For people interested in radiant floor heating, but it’s too late to do anything rather than a difficult retrofit into their existing home, is there any way to enjoy radiant heat without pulling up the floors? There is one less-known alternative, a radiant heat ceiling.
In a radiant heat ceiling, the same basic method is employed in the ceiling. Tubes are installed, either electric or hydronic, and heat then radiates down from the ceiling.
Often, the first question raised by this system is efficiency – how can the room be warmed from above if heat will rise? Technically, it is hot air that rises, not heat. Since the air itself is not being heated directly (the warming is a secondary effect as heat transfers to people/objects in the room), this is still an efficient way to heat without much energy loss. It is similar to how the sun, or a heat lamp, can radiate waves of heat to objects on the ground.
Advantages to this method include:
- Cheaper installation (about half the cost of radiant flooring).
- Easier to retrofit with less disruption to the home.
- Output to a room is not limited or affected by floor coverings.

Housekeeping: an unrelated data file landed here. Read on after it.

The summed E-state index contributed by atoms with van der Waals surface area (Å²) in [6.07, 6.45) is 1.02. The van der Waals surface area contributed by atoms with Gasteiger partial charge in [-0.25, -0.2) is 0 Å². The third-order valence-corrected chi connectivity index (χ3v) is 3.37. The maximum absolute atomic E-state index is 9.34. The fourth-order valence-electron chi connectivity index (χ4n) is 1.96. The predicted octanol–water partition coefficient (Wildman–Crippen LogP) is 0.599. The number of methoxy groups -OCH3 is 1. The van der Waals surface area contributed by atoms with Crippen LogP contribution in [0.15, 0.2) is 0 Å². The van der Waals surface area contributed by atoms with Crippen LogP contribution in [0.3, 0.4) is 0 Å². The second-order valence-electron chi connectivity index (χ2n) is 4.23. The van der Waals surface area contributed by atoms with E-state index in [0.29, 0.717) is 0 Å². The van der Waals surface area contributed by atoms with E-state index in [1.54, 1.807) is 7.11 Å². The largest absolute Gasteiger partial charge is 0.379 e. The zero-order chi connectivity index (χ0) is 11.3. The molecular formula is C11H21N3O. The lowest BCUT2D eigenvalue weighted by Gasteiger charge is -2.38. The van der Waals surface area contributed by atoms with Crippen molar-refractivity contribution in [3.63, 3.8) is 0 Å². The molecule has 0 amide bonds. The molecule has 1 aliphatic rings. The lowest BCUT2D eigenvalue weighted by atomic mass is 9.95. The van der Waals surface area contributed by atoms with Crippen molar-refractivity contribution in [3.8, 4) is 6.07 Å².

- Can heat to a higher temperature without the risk of damage or discomfort like in flooring systems (walking on a too-hot floor can be uncomfortable, even if the temperature is safe.) No one has to worry about touching the ceiling.
- Faster warm-up times, compared to floor systems that can take an hour or two to fully rise to the desired temperature.
What Floor Covering Is Best for Radiant Heat Flooring?
Ceramic tile conducts and stores heat well and covers floors when radiant heat flooring is used. Vinyl or linoleum can also be used, but thinner vinyl with dense padding will have the best results.
If carpeting is used, like vinyl, try to avoid thick carpets and select dense padding. If possible, avoid carpet whenever possible since it can prevent heat from entering the room.
Wood can become dry from the heat, so it is best to use selected laminated wood flooring if wood floors are preferred.
What Temperature Should Radiant Heat Be Set?
There are two kinds of temperature readings possible with a radiant heat system. Thermostats can provide an air temperature reading or a floor temperature reading. As a general rule, floor temperature readings tend to be around 5 degrees warmer than the air temperature. If you are comfortable at 70 degrees, for example, set the floor temperature to 75 degrees.
Overheating the floors can cause damage, so avoid exceeding floor temperatures of 85 degrees. Finished wood floors are particularly susceptible to damage from heat.
Radiant heating heats the air by heating electric wires or hot water under the floor (or, less commonly, in the ceiling). Heat is transferred from the floor to objects and people in the room, and finally to the air. This provides a consistent and even temperature. Radiant heating can be used in one room or for a whole house as an energy-efficient and comfortable heat source.
Read more about radiant floors here: